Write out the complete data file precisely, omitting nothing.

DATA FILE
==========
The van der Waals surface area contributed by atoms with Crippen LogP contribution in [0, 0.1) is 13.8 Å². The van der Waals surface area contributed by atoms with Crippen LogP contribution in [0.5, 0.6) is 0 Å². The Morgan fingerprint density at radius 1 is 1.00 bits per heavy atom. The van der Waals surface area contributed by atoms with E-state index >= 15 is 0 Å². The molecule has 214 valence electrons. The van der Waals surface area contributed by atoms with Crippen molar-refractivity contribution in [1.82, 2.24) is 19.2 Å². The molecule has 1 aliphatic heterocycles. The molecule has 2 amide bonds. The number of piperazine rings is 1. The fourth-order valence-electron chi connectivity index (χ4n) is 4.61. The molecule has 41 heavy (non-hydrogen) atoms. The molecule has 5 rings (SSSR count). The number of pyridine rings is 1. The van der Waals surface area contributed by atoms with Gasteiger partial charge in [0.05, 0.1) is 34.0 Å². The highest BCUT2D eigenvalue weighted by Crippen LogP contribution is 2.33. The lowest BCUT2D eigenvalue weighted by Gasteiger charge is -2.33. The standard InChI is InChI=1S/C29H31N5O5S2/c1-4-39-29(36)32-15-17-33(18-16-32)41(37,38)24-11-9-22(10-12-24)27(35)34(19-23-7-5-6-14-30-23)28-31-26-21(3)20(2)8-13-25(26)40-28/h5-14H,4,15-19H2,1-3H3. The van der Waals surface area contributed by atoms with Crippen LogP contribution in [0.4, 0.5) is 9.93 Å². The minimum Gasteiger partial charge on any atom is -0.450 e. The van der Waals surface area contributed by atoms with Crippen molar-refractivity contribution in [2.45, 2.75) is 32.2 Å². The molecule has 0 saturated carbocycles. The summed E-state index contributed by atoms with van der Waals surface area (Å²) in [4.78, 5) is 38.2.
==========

The van der Waals surface area contributed by atoms with Crippen LogP contribution in [0, 0.1) is 13.8 Å². The van der Waals surface area contributed by atoms with Crippen LogP contribution in [0.5, 0.6) is 0 Å². The Morgan fingerprint density at radius 1 is 1.00 bits per heavy atom. The van der Waals surface area contributed by atoms with E-state index >= 15 is 0 Å². The molecule has 214 valence electrons. The van der Waals surface area contributed by atoms with Crippen molar-refractivity contribution in [1.82, 2.24) is 19.2 Å². The molecule has 1 aliphatic heterocycles. The molecule has 2 amide bonds. The number of piperazine rings is 1. The fourth-order valence-electron chi connectivity index (χ4n) is 4.61. The molecule has 41 heavy (non-hydrogen) atoms. The molecule has 5 rings (SSSR count). The number of pyridine rings is 1. The van der Waals surface area contributed by atoms with Gasteiger partial charge in [0.05, 0.1) is 34.0 Å². The highest BCUT2D eigenvalue weighted by Crippen LogP contribution is 2.33. The lowest BCUT2D eigenvalue weighted by Gasteiger charge is -2.33. The standard InChI is InChI=1S/C29H31N5O5S2/c1-4-39-29(36)32-15-17-33(18-16-32)41(37,38)24-11-9-22(10-12-24)27(35)34(19-23-7-5-6-14-30-23)28-31-26-21(3)20(2)8-13-25(26)40-28/h5-14H,4,15-19H2,1-3H3. The van der Waals surface area contributed by atoms with Crippen LogP contribution in [0.4, 0.5) is 9.93 Å². The minimum Gasteiger partial charge on any atom is -0.450 e. The van der Waals surface area contributed by atoms with Crippen molar-refractivity contribution in [2.45, 2.75) is 32.2 Å². The molecule has 0 saturated carbocycles. The summed E-state index contributed by atoms with van der Waals surface area (Å²) in [4.78, 5) is 38.2.